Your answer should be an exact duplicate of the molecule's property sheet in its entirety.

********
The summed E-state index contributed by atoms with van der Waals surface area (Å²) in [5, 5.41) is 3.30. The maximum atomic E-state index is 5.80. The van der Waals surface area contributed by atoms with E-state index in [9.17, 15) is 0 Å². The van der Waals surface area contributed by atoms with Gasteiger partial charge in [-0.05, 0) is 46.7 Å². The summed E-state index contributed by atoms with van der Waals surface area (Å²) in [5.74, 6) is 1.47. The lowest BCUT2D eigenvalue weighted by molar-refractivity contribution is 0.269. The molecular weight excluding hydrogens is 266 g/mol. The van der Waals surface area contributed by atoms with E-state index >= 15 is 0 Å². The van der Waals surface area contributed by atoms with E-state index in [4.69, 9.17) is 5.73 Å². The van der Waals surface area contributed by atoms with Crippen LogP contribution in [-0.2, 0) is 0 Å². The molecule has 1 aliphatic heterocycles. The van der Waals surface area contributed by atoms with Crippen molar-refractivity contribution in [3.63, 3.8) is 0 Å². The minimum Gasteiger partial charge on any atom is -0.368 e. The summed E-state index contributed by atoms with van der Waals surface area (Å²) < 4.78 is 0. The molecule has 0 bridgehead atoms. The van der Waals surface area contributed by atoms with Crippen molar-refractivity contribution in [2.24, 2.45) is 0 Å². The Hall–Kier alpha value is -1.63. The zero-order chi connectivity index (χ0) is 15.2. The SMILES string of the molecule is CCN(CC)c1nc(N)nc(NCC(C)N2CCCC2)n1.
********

The summed E-state index contributed by atoms with van der Waals surface area (Å²) in [5, 5.41) is 3.30. The maximum atomic E-state index is 5.80. The van der Waals surface area contributed by atoms with E-state index in [9.17, 15) is 0 Å². The van der Waals surface area contributed by atoms with Gasteiger partial charge in [-0.05, 0) is 46.7 Å². The summed E-state index contributed by atoms with van der Waals surface area (Å²) in [5.74, 6) is 1.47. The lowest BCUT2D eigenvalue weighted by molar-refractivity contribution is 0.269. The molecular weight excluding hydrogens is 266 g/mol. The van der Waals surface area contributed by atoms with E-state index >= 15 is 0 Å². The van der Waals surface area contributed by atoms with E-state index in [4.69, 9.17) is 5.73 Å². The van der Waals surface area contributed by atoms with Crippen LogP contribution in [-0.2, 0) is 0 Å². The molecule has 1 aliphatic heterocycles. The van der Waals surface area contributed by atoms with Crippen molar-refractivity contribution in [3.63, 3.8) is 0 Å². The minimum Gasteiger partial charge on any atom is -0.368 e. The summed E-state index contributed by atoms with van der Waals surface area (Å²) < 4.78 is 0. The molecule has 0 bridgehead atoms. The van der Waals surface area contributed by atoms with Crippen molar-refractivity contribution in [2.24, 2.45) is 0 Å². The Hall–Kier alpha value is -1.63. The zero-order chi connectivity index (χ0) is 15.2. The SMILES string of the molecule is CCN(CC)c1nc(N)nc(NCC(C)N2CCCC2)n1.